The impermeability of Anatolia to exogenous migration contrasts with our finding that the Yamnaya had two distinct gene flows, both from West Asia, suggesting that the Indo-Anatolian language family originated in the eastern wing of the Southern Arc and that the steppe served only as a secondary staging area of Indo-European language dispersal.If this is actually what David Reich is going to claim then I'd say his team has a lot of work to do before they put out their paper on the topic. First of all, Yamnaya did not have two distinct gene flows from West Asia. I don't even know what that means exactly, but there's no way that this statement is correct no matter how one interprets it. In fact, the Yamnaya population formed on the Pontic-Caspian steppe from earlier groups native to this part of Eastern Europe, such as the people associated with the Sredny Stog culture. That is, there were no migrations from West Asia into Eastern Europe that can be claimed to have been instrumental in the emergence of the Yamnaya population. On the other hand, Yamnaya may have been significantly influenced by cultural impulses from West Asia, but this is nothing new. In terms of deep population structure, the Yamnaya genotype can be described as a mixture between Eastern European and West Asian-related genetic components. However, these Asian-related components were already in Europe thousands of years before Yamnaya came into existence. Indeed, soon to be published ancient DNA shows that hunter-gatherers very similar to the Yamnaya people, packing quite a lot of West Asian-related ancestry, lived in the Middle Don region (just north of the Pontic-Caspian steppe) well before 5,000 BCE (see here). So, did the West Asian ancestors of these Middle Don hunter-gatherers speak Proto-Indo-European, or, as David Reich calls it, Indo-Anatolian? Keep in mind that most linguists put the birth of Indo-Anatolian around 4,000 BCE, which is actually the Sredny Stog period. Moreover, in underlining Anatolia's supposed impermeability to exogenous migration, David Reich is arguing against things that no one worth their salt ever claimed. That's because the spread of Indo-Anatolian speakers into Anatolia has never really been described by archeologists and linguists as a massive migration, but rather as an infiltration into lands already heavily populated by the Hattians (for instance, see here). We may have already seen the genetic evidence of this infiltration in the presence of steppe Y-chromosome haplogroup R-V1636 in a Chalcolithic burial at Arslantepe (see here and here). Let's wait and see what else crops up over the next few years as many more ancient Anatolian genomes are sequenced by David Reich and colleagues. See also...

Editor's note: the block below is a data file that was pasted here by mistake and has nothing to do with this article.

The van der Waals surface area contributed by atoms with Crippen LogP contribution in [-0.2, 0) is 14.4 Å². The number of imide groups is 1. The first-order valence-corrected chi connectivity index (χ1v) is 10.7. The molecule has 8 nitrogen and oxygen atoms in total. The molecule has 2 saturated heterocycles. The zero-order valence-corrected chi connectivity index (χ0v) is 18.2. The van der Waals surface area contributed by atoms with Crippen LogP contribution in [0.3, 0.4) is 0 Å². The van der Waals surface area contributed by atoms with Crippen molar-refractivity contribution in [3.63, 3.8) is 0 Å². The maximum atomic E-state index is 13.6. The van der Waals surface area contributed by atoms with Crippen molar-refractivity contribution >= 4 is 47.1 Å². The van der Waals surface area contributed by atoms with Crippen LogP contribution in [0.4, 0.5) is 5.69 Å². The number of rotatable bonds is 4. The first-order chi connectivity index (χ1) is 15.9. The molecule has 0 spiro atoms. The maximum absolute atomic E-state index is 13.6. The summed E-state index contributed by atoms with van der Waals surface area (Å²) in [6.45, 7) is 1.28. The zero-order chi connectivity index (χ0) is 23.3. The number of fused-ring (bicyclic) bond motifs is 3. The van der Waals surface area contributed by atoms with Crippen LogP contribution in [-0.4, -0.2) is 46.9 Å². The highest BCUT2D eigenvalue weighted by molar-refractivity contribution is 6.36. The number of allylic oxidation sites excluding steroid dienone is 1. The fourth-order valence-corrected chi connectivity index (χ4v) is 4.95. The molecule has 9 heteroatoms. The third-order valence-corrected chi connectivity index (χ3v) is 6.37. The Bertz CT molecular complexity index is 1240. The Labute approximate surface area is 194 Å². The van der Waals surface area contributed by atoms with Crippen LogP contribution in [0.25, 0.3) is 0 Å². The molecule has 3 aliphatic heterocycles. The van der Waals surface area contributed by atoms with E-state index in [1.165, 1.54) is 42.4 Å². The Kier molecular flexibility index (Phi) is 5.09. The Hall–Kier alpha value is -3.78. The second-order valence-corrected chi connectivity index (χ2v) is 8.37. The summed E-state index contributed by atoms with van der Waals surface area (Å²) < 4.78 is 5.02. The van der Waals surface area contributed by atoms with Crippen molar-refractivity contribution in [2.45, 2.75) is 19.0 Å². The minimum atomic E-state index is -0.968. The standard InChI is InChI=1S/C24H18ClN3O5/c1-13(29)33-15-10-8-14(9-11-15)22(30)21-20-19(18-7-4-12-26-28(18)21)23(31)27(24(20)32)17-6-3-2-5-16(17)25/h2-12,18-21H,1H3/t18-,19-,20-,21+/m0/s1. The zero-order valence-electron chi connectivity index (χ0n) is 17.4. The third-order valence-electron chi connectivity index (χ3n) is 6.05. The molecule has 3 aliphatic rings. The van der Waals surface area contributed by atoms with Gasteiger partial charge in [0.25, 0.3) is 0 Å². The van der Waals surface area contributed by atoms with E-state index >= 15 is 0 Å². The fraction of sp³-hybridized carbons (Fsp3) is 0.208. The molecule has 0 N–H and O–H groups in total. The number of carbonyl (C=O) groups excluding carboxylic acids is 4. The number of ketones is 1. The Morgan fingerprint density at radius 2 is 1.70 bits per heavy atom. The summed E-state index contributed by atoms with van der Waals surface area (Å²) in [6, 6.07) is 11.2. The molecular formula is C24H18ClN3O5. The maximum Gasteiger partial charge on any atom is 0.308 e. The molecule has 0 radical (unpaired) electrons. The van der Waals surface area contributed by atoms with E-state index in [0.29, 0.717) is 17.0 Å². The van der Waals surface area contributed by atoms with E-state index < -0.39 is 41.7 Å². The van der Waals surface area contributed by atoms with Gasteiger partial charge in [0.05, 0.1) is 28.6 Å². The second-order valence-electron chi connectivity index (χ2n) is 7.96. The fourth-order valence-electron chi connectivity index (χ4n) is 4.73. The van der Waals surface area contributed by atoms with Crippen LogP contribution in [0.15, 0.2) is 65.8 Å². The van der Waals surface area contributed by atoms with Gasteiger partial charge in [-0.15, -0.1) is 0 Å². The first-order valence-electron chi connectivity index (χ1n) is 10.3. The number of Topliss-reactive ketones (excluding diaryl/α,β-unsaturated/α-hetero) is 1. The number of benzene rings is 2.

Saturday, June 18, 2022
David Reich on the origin of the Yamnaya people (!?)
Harvard's David Reich is doing a talk next month about the genetic history of West Asia and nearby parts of Europe. This is a quote from an online abstract of the talk (found here).